Estimation of Genetic Parameters of Fat and Protein Contents in Tunisian Holstein Dairy Cows Using Gibbs Sampling


Pdf : Views  Download 

Houcine Ilahi*

Citation: Estimation of Genetic Parameters of Fat and Protein Contents in Tunisian Holstein Dairy Cows Using Gibbs Sampling. American Research Journal of Genetics; vol 1, no. 1: 1-10

Copyright This is an open access article distributed under the Creative Commons Attribution License, which permits unrestricted use, distribution, and reproduction in any medium, provided the original work is properly cited.


Abstract:

Data including 15 343 records of 5 881 first parity Holstein cows collected from 2005 to 2017 in 118 herds located in north of Tunisia were analysed for fat and protein contents. Bayesian segregation analyses using a Monte Carlo Markov Chains (MCMC) method were used to investigate genetic determinism of both traits and to estimate its genetic parameters. The postulated major gene in both traits was assumed to be additive biallelic locus with Mendelian transmission probabilities and priors used for variance components were uniform. Gibbs sampling was used to generate a chain of 600 000 samples, which were used to obtain posterior means of genetic parameters. Estimated marginal posterior means ± posterior standard deviations of variance components of fat and protein contents were 1.63 ± 0.37 0.60 ± 0.57, 0.29 ± 0.32 0.03 ± 0.01, 0.77 ± 0.83 0.33 ± 0.25 and 9.30 ± 0.20 3.32 ± 0.05 for polygenic variance (σu2), permanent environmental variance (σpe2), major gene variance (σG2) and error variance (σe2), respectively. Results showed the postulated major locus for both traits fat and protein contents was not significant, since the 95% highest posterior density regions (HPDs95%) of most major gene parameters included 0, and particularly for the major gene variances. Estimated transmission probabilities for the 95% highest posterior density regions (HPDs95%) of both traits were overlapped. Genetic parameters estimates of fat and protein contents were very similar under both mixed inheritance and polygenic models. These results indicated that the genetic determinism of fat and protein contents in Tunisian Holstein dairy cows is purely polygenic. Based on 30 000 Gibbs samples, polygenic heritability estimates for fat and protein contents were 0.18 and 0.20, respectively. The corresponding repeatability estimates were 0.24 and 0.22, respectively.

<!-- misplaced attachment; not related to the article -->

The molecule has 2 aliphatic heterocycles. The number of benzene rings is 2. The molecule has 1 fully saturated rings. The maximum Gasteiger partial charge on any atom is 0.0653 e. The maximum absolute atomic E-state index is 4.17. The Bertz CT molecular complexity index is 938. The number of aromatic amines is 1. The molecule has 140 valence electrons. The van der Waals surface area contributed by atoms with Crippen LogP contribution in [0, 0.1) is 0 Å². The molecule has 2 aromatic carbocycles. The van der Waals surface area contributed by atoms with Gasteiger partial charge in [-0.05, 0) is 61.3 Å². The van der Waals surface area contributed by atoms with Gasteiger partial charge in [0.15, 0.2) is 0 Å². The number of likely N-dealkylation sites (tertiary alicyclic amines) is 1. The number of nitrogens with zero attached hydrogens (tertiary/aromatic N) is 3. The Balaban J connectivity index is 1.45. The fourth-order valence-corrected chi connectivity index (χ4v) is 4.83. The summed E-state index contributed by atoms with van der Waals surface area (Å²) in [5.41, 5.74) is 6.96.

Keywords: Holstein cows, fat content, protein content, Bayesian segregation analysis, major gene; genetic parameters.


Description:

INTRODUCTION